Federal worker union representation disputes: Social Security ALJs
Disparate treatment of two separate groups of ALJs on union access may come into the spotlight with the president’s 2023 order for agencies to consider whether any groups of employees were wrongly denied collective bargaining rights.
The Social Security Administration (SSA) states that its “administrative appeals operation is one of the largest administrative judicial systems in the world.” Within that system, administrative law judges (ALJs) play a crucial role in seeing that eligible Social Security claimants get the disability, retirement or survivors benefits, or Supplemental Security Income (SSI) to which they have a right.
The agency denies many claims at the initial application stage, but there are several levels of review and appeal available. Normally, the third step of review is a hearing before an ALJ, who reviews the entire written record and takes testimony from the claimant and potentially from family members, medical experts, vocational experts and others.
ALJ hearing schedules have been notoriously backed up for years. They face internal pressure to issue decisions quickly and at a high rate to shrink the daunting backlog. With many cases involving complex legal and medical issues and voluminous evidence, it would not be surprising for these federal employees to experience real stress at work.
Traditional ALJs vs. National Hearing Center ALJs
In 2007, SSA established the National Hearing Center (NHC) through which ALJs hear and decide disability claims from backed-up caseloads at local SSA offices throughout the country. The NHC judges are not unionized, while those in local offices are in a bargaining unit, meaning that they are allowed to join a union if they wish.
According to America’s Work Force (AWF) Union Podcast’s introduction to Judge Som Ramrup’s participation in a 2022 podcast, when an employer hires nonunion employees at a lower wage than unionized workers already in place, it is called double breasting. Judge Ramrup feels that President Biden should open the ALJ bargaining unit to the NHC ALJs.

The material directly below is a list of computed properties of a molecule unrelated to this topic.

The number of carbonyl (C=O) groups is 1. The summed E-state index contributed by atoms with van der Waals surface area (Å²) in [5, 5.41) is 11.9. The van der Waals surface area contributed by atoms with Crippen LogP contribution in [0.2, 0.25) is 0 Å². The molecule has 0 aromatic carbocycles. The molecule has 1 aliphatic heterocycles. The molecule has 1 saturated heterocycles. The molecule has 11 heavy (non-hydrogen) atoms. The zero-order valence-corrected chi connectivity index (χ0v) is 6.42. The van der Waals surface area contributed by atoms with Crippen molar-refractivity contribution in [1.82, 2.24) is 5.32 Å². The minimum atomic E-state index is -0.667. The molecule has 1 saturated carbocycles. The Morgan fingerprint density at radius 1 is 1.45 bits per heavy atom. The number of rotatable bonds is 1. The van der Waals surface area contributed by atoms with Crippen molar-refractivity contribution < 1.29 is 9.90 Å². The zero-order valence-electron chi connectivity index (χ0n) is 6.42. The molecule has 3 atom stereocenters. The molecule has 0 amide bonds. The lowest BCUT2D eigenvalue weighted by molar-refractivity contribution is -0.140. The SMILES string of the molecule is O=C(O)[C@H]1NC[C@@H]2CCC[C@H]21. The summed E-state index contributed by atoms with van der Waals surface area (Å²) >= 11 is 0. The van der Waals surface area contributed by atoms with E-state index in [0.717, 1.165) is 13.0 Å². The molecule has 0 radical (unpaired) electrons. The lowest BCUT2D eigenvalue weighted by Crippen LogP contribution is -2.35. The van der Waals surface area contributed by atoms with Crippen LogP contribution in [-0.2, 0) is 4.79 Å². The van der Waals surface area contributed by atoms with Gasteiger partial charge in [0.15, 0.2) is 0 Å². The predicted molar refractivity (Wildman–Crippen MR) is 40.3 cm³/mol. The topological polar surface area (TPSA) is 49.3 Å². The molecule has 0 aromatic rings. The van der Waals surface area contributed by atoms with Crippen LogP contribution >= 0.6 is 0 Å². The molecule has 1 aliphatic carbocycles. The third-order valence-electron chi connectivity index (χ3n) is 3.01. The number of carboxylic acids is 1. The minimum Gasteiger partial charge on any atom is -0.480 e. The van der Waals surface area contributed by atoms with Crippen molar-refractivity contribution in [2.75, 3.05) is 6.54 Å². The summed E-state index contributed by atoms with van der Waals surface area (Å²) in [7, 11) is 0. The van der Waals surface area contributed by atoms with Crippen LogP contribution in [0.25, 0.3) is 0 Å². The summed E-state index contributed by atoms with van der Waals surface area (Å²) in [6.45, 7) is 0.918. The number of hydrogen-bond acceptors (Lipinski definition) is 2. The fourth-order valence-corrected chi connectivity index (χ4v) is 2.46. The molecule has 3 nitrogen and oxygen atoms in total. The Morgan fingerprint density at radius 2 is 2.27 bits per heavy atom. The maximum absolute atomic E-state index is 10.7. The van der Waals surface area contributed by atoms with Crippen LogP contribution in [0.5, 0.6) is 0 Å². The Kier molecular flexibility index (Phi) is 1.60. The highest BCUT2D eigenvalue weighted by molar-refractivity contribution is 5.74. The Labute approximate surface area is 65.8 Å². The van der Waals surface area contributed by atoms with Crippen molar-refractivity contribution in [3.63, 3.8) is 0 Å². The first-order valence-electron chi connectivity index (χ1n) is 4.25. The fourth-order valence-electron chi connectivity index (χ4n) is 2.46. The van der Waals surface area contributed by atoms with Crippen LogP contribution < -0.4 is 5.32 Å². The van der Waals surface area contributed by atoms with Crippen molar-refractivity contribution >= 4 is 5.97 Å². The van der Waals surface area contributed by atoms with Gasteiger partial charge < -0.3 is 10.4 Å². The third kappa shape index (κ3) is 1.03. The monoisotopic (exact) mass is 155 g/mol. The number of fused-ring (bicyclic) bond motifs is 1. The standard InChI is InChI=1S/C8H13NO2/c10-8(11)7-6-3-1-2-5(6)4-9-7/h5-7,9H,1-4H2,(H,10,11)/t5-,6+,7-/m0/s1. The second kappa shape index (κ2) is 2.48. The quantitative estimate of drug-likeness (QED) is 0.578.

The debate over the unionization of only one group of SSA ALJs is sharp and vocal. For example, an August 8, 2023, Federal Times article states that the Association of Administrative Law Judges Council 1 union (AALJ) wants to bring the relatively small number of NHC judges into their collective bargaining unit of which traditional ALJs are members.
The union’s president is Judge Ramrup who asserts that the two groups do the same jobs, which SSA disputes because NHC judges have “supervisory duties” that prevents union membership. However, one anonymous ALJ with NHC told Federal Times that SSA management exercises discretionary supervisory duties and not NHC ALJs – that saying on paper that the job includes supervisory responsibilities is one thing, but it is another thing that in practice, the ALJs there do not exercise those responsibilities. For this reason, union leadership and SSA employees are advocating for the agency to even the playing field and let NHC judges join the bargaining unit.
According to the article, nonunion ALJs at NHC assert that they should benefit from “union representation that can guarantee free and open discussion of workloads, performance issues and ways to improve hearings processing.” Union President Ramrup, noting that decisions about working conditions are made at NHC without union protection that would otherwise be collectively bargained.
Despite the disparity in ALJ treatment at SSA, it is no secret that President Biden is very supportive of labor and related rights. In Jan. 2023, the Office of Personnel Management (OPM) sent a memo to executive agency and department heads explaining that the administration seeks to “encourag[e] [federal] worker organizing and collective bargaining.” OPM directed each agency to “[r]eview the bargaining unit status for non-bargaining unit employee[s] . . . to assess whether these employees are properly excluded from bargaining unit coverage . . .”
Any federal employee questioning whether their bargaining unit classification is correct should consult with an experienced federal employment law attorney to determine what legal remedies may be available. For example, a federal employee or a union can file a representation petition with the Office of the General Counsel (OGC) of the Federal Labor Relations Authority (FLRA), among other remedies.